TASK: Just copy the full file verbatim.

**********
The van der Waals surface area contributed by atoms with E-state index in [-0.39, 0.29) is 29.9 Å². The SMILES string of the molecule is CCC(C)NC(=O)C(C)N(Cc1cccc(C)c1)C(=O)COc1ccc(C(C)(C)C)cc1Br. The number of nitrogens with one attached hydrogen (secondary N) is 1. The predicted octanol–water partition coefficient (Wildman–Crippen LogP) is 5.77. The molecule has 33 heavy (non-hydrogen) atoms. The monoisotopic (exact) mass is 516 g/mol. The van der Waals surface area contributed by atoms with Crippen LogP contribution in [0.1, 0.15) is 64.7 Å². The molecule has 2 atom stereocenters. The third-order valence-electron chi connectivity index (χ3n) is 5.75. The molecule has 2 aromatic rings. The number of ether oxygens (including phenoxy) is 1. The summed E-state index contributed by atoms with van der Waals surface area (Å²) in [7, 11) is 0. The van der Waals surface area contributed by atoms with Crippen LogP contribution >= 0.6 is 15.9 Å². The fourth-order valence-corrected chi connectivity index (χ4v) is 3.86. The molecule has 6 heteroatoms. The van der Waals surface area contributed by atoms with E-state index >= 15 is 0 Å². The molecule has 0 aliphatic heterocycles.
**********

The van der Waals surface area contributed by atoms with E-state index in [-0.39, 0.29) is 29.9 Å². The SMILES string of the molecule is CCC(C)NC(=O)C(C)N(Cc1cccc(C)c1)C(=O)COc1ccc(C(C)(C)C)cc1Br. The number of nitrogens with one attached hydrogen (secondary N) is 1. The predicted octanol–water partition coefficient (Wildman–Crippen LogP) is 5.77. The molecule has 33 heavy (non-hydrogen) atoms. The monoisotopic (exact) mass is 516 g/mol. The van der Waals surface area contributed by atoms with Crippen LogP contribution in [0.1, 0.15) is 64.7 Å². The molecule has 2 atom stereocenters. The third-order valence-electron chi connectivity index (χ3n) is 5.75. The molecule has 2 aromatic rings. The number of ether oxygens (including phenoxy) is 1. The summed E-state index contributed by atoms with van der Waals surface area (Å²) in [7, 11) is 0. The van der Waals surface area contributed by atoms with Crippen LogP contribution >= 0.6 is 15.9 Å². The fourth-order valence-corrected chi connectivity index (χ4v) is 3.86. The molecule has 6 heteroatoms. The van der Waals surface area contributed by atoms with E-state index >= 15 is 0 Å². The molecule has 0 aliphatic heterocycles.